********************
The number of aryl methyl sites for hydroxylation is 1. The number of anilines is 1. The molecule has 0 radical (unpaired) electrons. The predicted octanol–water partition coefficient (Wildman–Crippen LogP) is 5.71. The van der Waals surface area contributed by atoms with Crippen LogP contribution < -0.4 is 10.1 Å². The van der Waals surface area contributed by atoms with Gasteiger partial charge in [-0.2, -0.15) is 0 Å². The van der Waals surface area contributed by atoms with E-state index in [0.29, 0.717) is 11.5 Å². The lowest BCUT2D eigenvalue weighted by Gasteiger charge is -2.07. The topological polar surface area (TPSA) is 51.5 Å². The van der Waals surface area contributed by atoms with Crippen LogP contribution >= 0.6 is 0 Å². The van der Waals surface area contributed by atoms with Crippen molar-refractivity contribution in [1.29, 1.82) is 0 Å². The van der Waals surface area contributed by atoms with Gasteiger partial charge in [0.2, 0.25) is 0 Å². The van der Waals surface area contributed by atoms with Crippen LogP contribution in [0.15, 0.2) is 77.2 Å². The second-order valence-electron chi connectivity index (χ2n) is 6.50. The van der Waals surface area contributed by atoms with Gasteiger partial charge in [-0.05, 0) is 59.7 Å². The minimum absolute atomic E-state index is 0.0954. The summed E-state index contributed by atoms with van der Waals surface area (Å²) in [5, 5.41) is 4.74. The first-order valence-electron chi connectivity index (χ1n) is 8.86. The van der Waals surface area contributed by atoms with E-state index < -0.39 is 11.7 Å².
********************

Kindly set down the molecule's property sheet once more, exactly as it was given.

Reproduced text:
The number of aryl methyl sites for hydroxylation is 1. The number of anilines is 1. The molecule has 0 radical (unpaired) electrons. The predicted octanol–water partition coefficient (Wildman–Crippen LogP) is 5.71. The van der Waals surface area contributed by atoms with Crippen LogP contribution < -0.4 is 10.1 Å². The van der Waals surface area contributed by atoms with Gasteiger partial charge in [-0.2, -0.15) is 0 Å². The van der Waals surface area contributed by atoms with E-state index in [0.29, 0.717) is 11.5 Å². The lowest BCUT2D eigenvalue weighted by Gasteiger charge is -2.07. The topological polar surface area (TPSA) is 51.5 Å². The van der Waals surface area contributed by atoms with Crippen LogP contribution >= 0.6 is 0 Å². The van der Waals surface area contributed by atoms with Crippen molar-refractivity contribution in [1.29, 1.82) is 0 Å². The van der Waals surface area contributed by atoms with Gasteiger partial charge in [0.2, 0.25) is 0 Å². The van der Waals surface area contributed by atoms with Crippen LogP contribution in [0.15, 0.2) is 77.2 Å². The second-order valence-electron chi connectivity index (χ2n) is 6.50. The van der Waals surface area contributed by atoms with Gasteiger partial charge in [-0.05, 0) is 59.7 Å². The minimum absolute atomic E-state index is 0.0954. The summed E-state index contributed by atoms with van der Waals surface area (Å²) in [5, 5.41) is 4.74. The first-order valence-electron chi connectivity index (χ1n) is 8.86. The van der Waals surface area contributed by atoms with E-state index < -0.39 is 11.7 Å².